1. Computing

XM Radio’s '60 Stream More Than Just Music

Opinion/Review

By

Updated August 29, 2004
XM Radio’s “The '60s” stream, on XM Channel 6, is a prime example of what satellite radio can do that terrestrial radio can’t and never will. It takes chances - big chances - in the hopes of proving to subscribers that what they’re paying for really is worth the money.

Of course, “The '60s” provides first and foremost the music of that era surrounded by the most familiar sounding jingles of that decade. But, that’s just the beginning. The song library is so much deeper than any 60s-based oldies radio station I have ever heard. Besides the obligatory hits you would expect, what you will also hear are those “once-in-a-blue-moon” singles - as I call them - which are often overlooked for one reason or another by typical programmers.

These songs add so much more texture to the listening experience and hearing them is a surprise. And you will not hear many surprises any more on traditional radio because nobody will take chances.

The DJs on XM are also great. Terry “Motormouth” Young’s rapid-fire-sometimes-borderline-mush-mouth delivery (and I mean that in an endearing way) is reminiscent of the type of disc jockey you would expect to hear on a channel like this. The first time I hear Young I laughed my butt off because I couldn’t believe there were any deejays like this left in America. I was howling!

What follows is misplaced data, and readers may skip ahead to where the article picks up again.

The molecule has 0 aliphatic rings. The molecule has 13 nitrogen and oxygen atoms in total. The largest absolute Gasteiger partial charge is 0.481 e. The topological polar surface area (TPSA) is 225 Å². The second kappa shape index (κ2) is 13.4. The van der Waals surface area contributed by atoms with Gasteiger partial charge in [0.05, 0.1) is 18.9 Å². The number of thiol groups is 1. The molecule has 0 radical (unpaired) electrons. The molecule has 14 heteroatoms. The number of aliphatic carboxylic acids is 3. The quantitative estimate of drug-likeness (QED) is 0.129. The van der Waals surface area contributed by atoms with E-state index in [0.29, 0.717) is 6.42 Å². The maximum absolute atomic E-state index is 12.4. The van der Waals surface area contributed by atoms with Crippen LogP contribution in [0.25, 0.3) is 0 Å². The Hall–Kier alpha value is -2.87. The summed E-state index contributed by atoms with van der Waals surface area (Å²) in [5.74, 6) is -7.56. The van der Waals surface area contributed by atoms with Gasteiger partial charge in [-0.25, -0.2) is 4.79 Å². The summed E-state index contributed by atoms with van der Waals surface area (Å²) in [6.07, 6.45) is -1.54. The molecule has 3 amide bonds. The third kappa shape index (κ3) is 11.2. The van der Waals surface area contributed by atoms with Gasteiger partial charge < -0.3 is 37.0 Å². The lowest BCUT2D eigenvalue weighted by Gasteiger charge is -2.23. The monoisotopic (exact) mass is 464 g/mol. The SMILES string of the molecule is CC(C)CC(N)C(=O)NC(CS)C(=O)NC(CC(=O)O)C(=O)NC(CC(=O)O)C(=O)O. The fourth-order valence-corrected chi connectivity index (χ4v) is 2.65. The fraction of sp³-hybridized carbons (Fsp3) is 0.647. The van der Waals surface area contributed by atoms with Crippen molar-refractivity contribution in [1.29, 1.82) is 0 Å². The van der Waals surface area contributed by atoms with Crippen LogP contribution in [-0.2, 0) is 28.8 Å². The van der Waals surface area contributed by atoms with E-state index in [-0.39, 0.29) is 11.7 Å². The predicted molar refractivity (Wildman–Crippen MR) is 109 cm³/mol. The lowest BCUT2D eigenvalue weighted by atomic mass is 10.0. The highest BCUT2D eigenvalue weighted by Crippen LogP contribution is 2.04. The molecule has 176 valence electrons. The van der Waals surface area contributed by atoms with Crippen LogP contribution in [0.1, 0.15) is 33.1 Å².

And listening to Plash Phelps is refreshing because he’s personable and doesn’t mind stopping the action for a moment to read an email from a listener or jump on the ‘Net to look up a listener’s GPS location.

But, there’s more. XM has recently begun saluting legendary Top 40 stations of the past. Last week when I tuned in I was delighted to hear WCFL, Chicago being recreated exactly as it would have sounded in its heyday including jingles, music and even specific references to Chicago as if it really was 1967. And “The '60s” plans to do more recreations like this in the future like WIBG, Philadelphia and others.

There are few places on the traditional AM/FM dial you can you listen to innovative programming like this.

One might think that an “oldies” channel like “The '60s” would be complacent by default because all anyone expects is the music. Not so here. Because XM Channel 6 doesn’t have to worry about ratings like traditional radio stations, it is free to experiment with new ways to present not only the music memories of the 1960s but the feeling of that decade as well.

Of course, XM Radio (and SIRIUS for that matter) has dozens and dozens of channels. But, I’ll bet if you asked a typical user how many channels he or she really listens to on a regular basis, they would name just a handful. And when you have choices like “The '60s” - the monthly subscription cost is worth it alone.

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